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If Your Organization Delivers Off-Site Emergency Services, It Needn’t Get a Patient’s Authorization to Disclose PHI to Report a Crime, if Certain Conditions Are Met

11. If a Patient Is in a Correctional Facility or Custody of a Law Enforcement Official, Your Organization May Disclose the Patient’s PHI to the Facility or Official Without the Patient’s Authorization, if Certain Conditions Are Met 12. Your Organization Must Verify a Law Enforcement Official’s Identity 13. Your Organization Must Verify a Law Enforcement Official’s Authority 14. In General, Your Organization Must Account for Disclosures of a Patient’s PHI Made in Response to a Law Enforcement Request 15. Your Organization Doesn’t Have to Account for PHI Disclosures It Makes to Authorized Federal Officials for Intelligence or National Security Purposes 16. Your Organization Doesn’t Have to Account for PHI Disclosures It Makes to Correctional Institutions or Law Enforcement Officials, in Certain Custodial Situations 17. Your Organization May Temporarily Suspend a Patient’s Right to Get an Accounting of PHI Disclosures to a Law Enforcement Official if the Official Asks Your Organization to Do So

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tain situations in which an organization must temporarily suspend a patient’s right to get an accounting of certain disclosures (see Rule #17, below). Rule #15: Your Organization Doesn’t Have to Account for PHI Disclosures It Makes to Authorized Federal Officials for Intelligence or National Security Purposes

A patient’s right to get an accounting of disclosures of his PHI doesn’t include disclosures made to authorized federal officials for intelligence and national security purposes. So your organization doesn’t have to account for these disclosures. They include disclosures made to federal law enforcement officials (say, FBI agents), as well as to any other federal official authorized by law to carry out national security and intelligence functions. Example: A federal agent goes to XYZ Hospital and asks to see Patient A’s PHI. The agent states that the PHI is needed for intelligence or national security purposes. The hospital then discloses the patient’s PHI to the agent. A short time later, the patient requests an accounting of the hospital’s disclosures of his PHI. XYZ Hospital doesn’t have to include the disclosure to the federal agent in the accounting. Your organization should keep track of such disclosures, even if it doesn’t have to give an accounting to the patient, advises health care attorney Gretchen McBeath. Rule #16: Your Organization Doesn’t Have to Account for PHI Disclosures It Makes to Correctional Institutions or Law Enforcement Officials, in Certain Custodial Situations

If a patient is an inmate in a correctional facility or in the custody of a law enforcement official, your organization doesn’t have to account for disclosures of the patient’s PHI to that facility or official having custody. This is so if the disclosure is necessary for: ■ The provision of health care to the patient; ■ The health and safety of the patient or other inmates; ■ The health and safety of officers, employees, or others at the correctional facility; ■ The health and safety of the patient or persons responsible for transporting inmates; ■ Law enforcement on the premises of the correctional facility; or ■ The administration and maintenance of the safety, security, and good order of the correctional facility.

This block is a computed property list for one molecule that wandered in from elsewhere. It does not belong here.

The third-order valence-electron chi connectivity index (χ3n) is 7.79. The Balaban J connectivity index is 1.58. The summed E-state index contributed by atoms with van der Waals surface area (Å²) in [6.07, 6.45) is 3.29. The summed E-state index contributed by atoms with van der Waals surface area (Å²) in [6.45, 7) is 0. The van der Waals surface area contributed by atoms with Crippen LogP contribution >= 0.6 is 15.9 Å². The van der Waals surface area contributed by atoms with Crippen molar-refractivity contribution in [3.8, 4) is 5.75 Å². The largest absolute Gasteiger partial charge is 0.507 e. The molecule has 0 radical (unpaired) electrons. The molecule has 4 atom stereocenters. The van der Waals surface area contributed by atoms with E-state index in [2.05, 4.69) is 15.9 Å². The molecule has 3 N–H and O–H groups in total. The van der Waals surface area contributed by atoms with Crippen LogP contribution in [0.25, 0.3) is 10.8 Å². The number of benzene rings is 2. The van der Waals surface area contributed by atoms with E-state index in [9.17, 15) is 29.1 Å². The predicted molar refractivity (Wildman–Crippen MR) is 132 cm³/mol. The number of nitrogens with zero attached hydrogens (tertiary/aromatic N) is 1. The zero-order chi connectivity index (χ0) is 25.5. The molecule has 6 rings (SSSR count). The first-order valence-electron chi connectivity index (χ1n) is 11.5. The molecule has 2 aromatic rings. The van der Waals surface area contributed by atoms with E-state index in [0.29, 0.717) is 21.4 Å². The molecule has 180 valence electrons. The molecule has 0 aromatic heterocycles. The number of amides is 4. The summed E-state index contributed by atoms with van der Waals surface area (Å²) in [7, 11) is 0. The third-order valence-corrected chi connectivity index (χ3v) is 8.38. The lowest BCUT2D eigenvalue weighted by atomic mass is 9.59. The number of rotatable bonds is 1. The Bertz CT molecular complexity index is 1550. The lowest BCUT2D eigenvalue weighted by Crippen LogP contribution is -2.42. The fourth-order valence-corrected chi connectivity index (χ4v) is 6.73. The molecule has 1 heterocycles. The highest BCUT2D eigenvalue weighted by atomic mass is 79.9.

NOVEMBER 2004

Example: Patient A is treated at XYZ Hospital and is discharged into police custody. Before leaving XYZ Hospital, Dr. X tells the police officer assigned to transport Patient A that the patient has a concussion and must be watched for the next 24 hours. If Patient A requests an accounting of PHI disclosures, XYZ Hospital doesn’t have to account for this disclosure to the police officer. Rule #17: Your Organization May Temporarily Suspend a Patient’s Right to Get an Accounting of PHI Disclosures to a Law Enforcement Official if the Official Asks Your Organization to Do So

If a law enforcement official requests it, your organization may temporarily suspend a patient’s right to get an accounting of disclosures to a law enforcement official. A law enforcement official’s request to temporarily suspend a patient’s right to an accounting of disclosures to it can be oral or written. If the request is written, the official must state that an accounting to the patient would be reasonably likely to impede the law enforcement agency’s activities. It must also specify the time for which the suspension is required. If the official makes an oral request for a temporary suspension, your organization must: ■ Document the request, including the identity of the official or agency making the statement; ■ Temporarily suspend the patient’s right to an accounting of disclosures, subject to the request; and ■ Limit the temporary suspension to no longer than 30 days from the date of the oral statement unless a written request is submitted during that time. Your organization should spell out policies and procedures for you to follow on the handling of temporary suspensions. ■ TRAINER RESOURCES Kelly T. Hagan, Esq.: Schwabe, Williamson & Wyatt, PC, 1211 SW 5th Ave., Ste. 1800, Portland, OR 97204; [email protected] A. James Johnston, Esq.: Post & Schell, PC, 1800 JFK Blvd., 19th Fl., Philadelphia, PA 19103; [email protected] Gretchen McBeath, Esq.: Bricker & Eckler LLP, 100 S. 3rd St., Columbus, OH 43215.

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H I PA A S E C U R I T Y & P R I VA C Y S TA F F T R A I N E R

NOVEMBER 2004